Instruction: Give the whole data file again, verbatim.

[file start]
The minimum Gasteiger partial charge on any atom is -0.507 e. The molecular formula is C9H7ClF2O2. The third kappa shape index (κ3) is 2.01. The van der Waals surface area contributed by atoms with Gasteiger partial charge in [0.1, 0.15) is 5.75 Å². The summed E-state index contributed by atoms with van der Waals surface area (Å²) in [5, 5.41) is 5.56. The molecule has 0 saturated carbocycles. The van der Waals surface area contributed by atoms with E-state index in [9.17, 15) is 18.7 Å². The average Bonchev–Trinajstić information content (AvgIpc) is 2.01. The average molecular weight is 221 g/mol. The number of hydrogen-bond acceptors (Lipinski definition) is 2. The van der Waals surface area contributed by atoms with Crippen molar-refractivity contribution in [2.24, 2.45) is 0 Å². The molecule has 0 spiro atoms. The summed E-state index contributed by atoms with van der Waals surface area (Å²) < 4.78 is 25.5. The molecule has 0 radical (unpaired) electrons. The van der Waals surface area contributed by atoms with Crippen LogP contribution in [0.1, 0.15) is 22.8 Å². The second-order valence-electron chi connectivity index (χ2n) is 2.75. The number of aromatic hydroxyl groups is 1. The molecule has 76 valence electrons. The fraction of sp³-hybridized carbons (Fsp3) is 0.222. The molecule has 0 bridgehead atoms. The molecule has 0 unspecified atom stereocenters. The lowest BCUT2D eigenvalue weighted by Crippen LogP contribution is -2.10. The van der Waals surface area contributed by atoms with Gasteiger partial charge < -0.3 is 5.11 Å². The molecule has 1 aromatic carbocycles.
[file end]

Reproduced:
The minimum Gasteiger partial charge on any atom is -0.507 e. The molecular formula is C9H7ClF2O2. The third kappa shape index (κ3) is 2.01. The van der Waals surface area contributed by atoms with Gasteiger partial charge in [0.1, 0.15) is 5.75 Å². The summed E-state index contributed by atoms with van der Waals surface area (Å²) in [5, 5.41) is 5.56. The molecule has 0 saturated carbocycles. The van der Waals surface area contributed by atoms with E-state index in [9.17, 15) is 18.7 Å². The average Bonchev–Trinajstić information content (AvgIpc) is 2.01. The average molecular weight is 221 g/mol. The number of hydrogen-bond acceptors (Lipinski definition) is 2. The van der Waals surface area contributed by atoms with Crippen molar-refractivity contribution in [2.24, 2.45) is 0 Å². The molecule has 0 spiro atoms. The summed E-state index contributed by atoms with van der Waals surface area (Å²) < 4.78 is 25.5. The molecule has 0 radical (unpaired) electrons. The van der Waals surface area contributed by atoms with Crippen LogP contribution in [0.1, 0.15) is 22.8 Å². The second-order valence-electron chi connectivity index (χ2n) is 2.75. The number of aromatic hydroxyl groups is 1. The molecule has 76 valence electrons. The fraction of sp³-hybridized carbons (Fsp3) is 0.222. The molecule has 0 bridgehead atoms. The molecule has 0 unspecified atom stereocenters. The lowest BCUT2D eigenvalue weighted by Crippen LogP contribution is -2.10. The van der Waals surface area contributed by atoms with Gasteiger partial charge < -0.3 is 5.11 Å². The molecule has 1 aromatic carbocycles.